(emphasis added by the underwritten)
This alternative would “most likely” not be classed as a transfer. By analogy, a similar rationale could be applied in case instead of the FIFA DRC, it would have been up to the Spanish labour courts to decide on consequences related to the unilateral termination of the employment contract.
In conclusion, whether an employment contract termination operated under the Real Decreto is tantamount to a “transfer” under the FIFA RSTP and therefore triggers the FIFA solidarity contribution is still open to discussion11. However, any experienced club in the world of football should acknowledge the consequences of instructing the players they are interested in to opting for one type of transaction or another.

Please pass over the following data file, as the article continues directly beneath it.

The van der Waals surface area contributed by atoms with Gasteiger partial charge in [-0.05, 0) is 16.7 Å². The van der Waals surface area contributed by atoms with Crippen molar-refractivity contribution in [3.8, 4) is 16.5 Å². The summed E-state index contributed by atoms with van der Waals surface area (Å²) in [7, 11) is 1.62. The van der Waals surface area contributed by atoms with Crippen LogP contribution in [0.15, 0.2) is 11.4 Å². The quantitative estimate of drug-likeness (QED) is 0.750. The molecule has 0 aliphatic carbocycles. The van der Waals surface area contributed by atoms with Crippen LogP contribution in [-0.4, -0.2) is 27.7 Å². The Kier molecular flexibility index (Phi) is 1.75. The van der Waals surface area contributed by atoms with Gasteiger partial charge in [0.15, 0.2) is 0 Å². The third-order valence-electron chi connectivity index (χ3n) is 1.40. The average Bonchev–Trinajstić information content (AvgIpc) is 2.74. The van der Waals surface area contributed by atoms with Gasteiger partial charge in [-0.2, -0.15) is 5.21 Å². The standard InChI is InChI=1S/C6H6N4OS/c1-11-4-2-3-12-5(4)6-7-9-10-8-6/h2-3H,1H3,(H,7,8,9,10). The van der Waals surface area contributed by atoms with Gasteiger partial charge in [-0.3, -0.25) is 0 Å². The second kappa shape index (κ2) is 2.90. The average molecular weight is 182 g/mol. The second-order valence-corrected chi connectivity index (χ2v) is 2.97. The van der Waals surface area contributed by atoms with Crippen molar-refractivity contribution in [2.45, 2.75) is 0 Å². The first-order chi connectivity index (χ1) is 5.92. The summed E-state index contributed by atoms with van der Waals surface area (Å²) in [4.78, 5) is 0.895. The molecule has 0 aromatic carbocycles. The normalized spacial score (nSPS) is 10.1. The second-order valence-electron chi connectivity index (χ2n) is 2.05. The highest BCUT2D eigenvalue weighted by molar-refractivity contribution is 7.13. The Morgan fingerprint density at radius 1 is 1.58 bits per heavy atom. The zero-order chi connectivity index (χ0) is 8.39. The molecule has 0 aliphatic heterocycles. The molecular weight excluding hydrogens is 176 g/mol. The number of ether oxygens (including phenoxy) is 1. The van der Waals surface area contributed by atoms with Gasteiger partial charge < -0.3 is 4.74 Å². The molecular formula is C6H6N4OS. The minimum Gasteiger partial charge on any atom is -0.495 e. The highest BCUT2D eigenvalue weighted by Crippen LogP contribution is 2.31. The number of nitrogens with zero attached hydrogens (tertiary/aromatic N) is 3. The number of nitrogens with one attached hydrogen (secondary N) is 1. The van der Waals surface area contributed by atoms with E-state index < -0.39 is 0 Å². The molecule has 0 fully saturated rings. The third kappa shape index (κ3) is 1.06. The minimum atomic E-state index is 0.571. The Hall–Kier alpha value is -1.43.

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- Tags: Court of Arbitration for Sport (CAS) | Court of arbitration forSport (CAS) | FIFA | FIFA Dispute Resolution Chamber | FIFA Dispute ResolutionChamber | FIFA Regulations on Status and Transfer of Players | FIFA Regulations on the Status and Transfer of Players | Football | Governance | Regulation | Royal Decrato | Solidarity Payment | Solidarity Payments | Spain | Swiss Code of Obligations | Swiss Code ofObligations